CACI 4340 Damages for Reasonable Rental Value

California Civil Jury Instructions CACI

4340 Damages for Reasonable Rental Value

[Name of plaintiff] also claims that [he/she/nonbinary pronoun/it] was harmed by [name of defendant]’s wrongful occupancy of the property. If you decide that [name of defendant] wrongfully occupied the property, you must also decide how much money will reasonably compensate [name of plaintiff] for the harm. This compensation is called “damages.”

The amount of damages is the reasonable rental value of the premises during the time [name of defendant] occupied the property after the []-day notice period expired. The amount agreed between the parties as rent is evidence of the reasonable rental value of the property, but you may award a greater or lesser amount based on all the evidence presented during the trial.

[In determining the reasonable rental value of the premises, do not consider any limitations on the amount of rent that can be charged because of a local rent control ordinance.]

Directions for Use

In the second paragraph, insert the applicable number of days’ notice required, whether 3, 30, 60, or some other number provided for in the lease. (Civ. Code, §§ 1946, 1946.1; Code Civ. Proc., § 1161.)

Include the optional last paragraph if the property is subject to rent control.

Sources and Authority

Damages. Code of Civil Procedure section 1174(b).

“It is well established that losses sustained after termination of a tenancy may be recovered, and that ‘damages awarded … in an unlawful detainer action for withholding possession of the property are not “rent” but are in fact damages.’ Thus, a landlord is entitled to recover as damages the reasonable value of the use of the premises during the time of the unlawful detainer either on a tort theory or a theory of implied-in-law contract. It is also settled that rent control regulations have no application to an award of damages for unlawfully withholding property.” (Adler v. Elphick (1986) 184 Cal.App.3d 642, 649–650 [229 Cal.Rptr. 254], internal citations omitted.)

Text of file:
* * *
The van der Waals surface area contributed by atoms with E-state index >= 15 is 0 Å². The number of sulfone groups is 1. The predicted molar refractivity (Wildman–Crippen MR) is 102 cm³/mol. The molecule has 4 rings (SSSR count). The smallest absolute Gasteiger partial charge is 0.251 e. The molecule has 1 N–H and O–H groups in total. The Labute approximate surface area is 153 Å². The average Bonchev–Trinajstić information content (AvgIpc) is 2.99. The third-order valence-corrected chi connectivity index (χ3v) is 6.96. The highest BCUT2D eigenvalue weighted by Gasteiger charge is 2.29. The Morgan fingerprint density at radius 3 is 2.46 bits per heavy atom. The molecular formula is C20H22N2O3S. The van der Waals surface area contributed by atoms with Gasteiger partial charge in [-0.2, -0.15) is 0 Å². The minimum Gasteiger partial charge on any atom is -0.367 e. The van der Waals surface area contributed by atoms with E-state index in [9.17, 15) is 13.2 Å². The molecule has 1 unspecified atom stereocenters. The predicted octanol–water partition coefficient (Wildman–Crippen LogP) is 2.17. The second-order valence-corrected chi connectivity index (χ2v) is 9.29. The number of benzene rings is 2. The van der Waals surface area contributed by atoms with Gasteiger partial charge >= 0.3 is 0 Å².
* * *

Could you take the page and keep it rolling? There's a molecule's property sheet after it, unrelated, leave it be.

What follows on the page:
“In unlawful detainer, recovery of possession is the main object and recovery of rent a mere incident.” (Harris v. Bissell (1921) 54 Cal.App. 307, 313 [202 P. 453].)

“It is well established that unlawful detainer actions are wholly created and strictly controlled by statute in California. The ‘mode and measure of plaintiff’s recovery’ are limited by these statutes. The statutes prevail over inconsistent general principles of law and procedure because of the special function of unlawful detainer actions to restore immediate possession of real property.” (Balassy v. Superior Court (1986) 181 Cal.App.3d 1148, 1151 [226 Cal.Rptr. 817], internal citations omitted.)

“It is well settled that damages allowed in unlawful detainer proceedings are only those which result from the unlawful detention and accrue during that time. Although a lessee guilty of unlawful detention may have also breached the terms of the lease contract, damages resulting therefrom are not necessarily damages resulting from the unlawful detention. As such, he is precluded from litigating a cause of action for these breaches in unlawful detainer proceedings.” (Vasey v. California Dance Co. (1977) 70 Cal.App.3d 742, 748 [139 Cal.Rptr. 72], original italics, internal citations omitted.)

“[W]hen a 30-day notice is used to terminate a month-to-month tenancy, and any default in the payment of rents to that time are not claimed in a 3-day notice to pay rent or quit, the unlawful detainer proceeding thereon is not founded on a default in the payment of rent within the meaning of section 1174, subdivision (b); damages for the detention of the premises commencing with the end of the tenancy may be recovered, but rents accrued and unpaid prior to the end of the tenancy may not be recovered in that unlawful detainer proceeding.” (Castle Park No. 5 v. Katherine (1979) 91 Cal.App.3d Supp. 6, 12 [154 Cal.Rptr. 498].)

“ ‘If a tenant unlawfully detains possession after the termination of a lease, the landlord is entitled to recover as damages the reasonable value of the use of the premises during the time of such unlawful detainer. He is not entitled to recover rent for the premises because the leasehold interest has ended.’ [¶] The amount agreed between the parties as rent is evidence of the rental value of the property. But, ‘[since] the action is not upon contract, but for recovery of possession and, incidentally, for the damages occasioned by the unlawful detainer, such rental value may be greater or less than the rent provided for in the lease.’ ” (Lehr v. Crosby (1981) 123 Cal.App.3d Supp. 1, 9 [177 Cal.Rptr. 96], internal citations and footnote omitted.)

Secondary Sources

12 Witkin, Summary of California Law (11th ed. 2017) Real Property, § 771
2 California Landlord-Tenant Practice (Cont.Ed.Bar 2d ed.) §§ 12.27–12.30, 13.19
2 California Eviction Defense Manual (Cont.Ed.Bar 2d ed.) §§ 26.5–26.12
7 California Real Estate Law and Practice, Ch. 210, Unlawful Detainer, § 210.94 (Matthew Bender)
Matthew Bender Practice Guide: California Landlord-Tenant Litigation, Ch. 5, Unlawful Detainer, 5.27
29 California Forms of Pleading and Practice, Ch. 333, Landlord and Tenant: Eviction Actions, § 333.13 (Matthew Bender)
23 California Points and Authorities, Ch. 236, Unlawful Detainer, § 236.22 (Matthew Bender)
Miller & Starr, California Real Estate 4th § 19:208 (Thomson Reuters)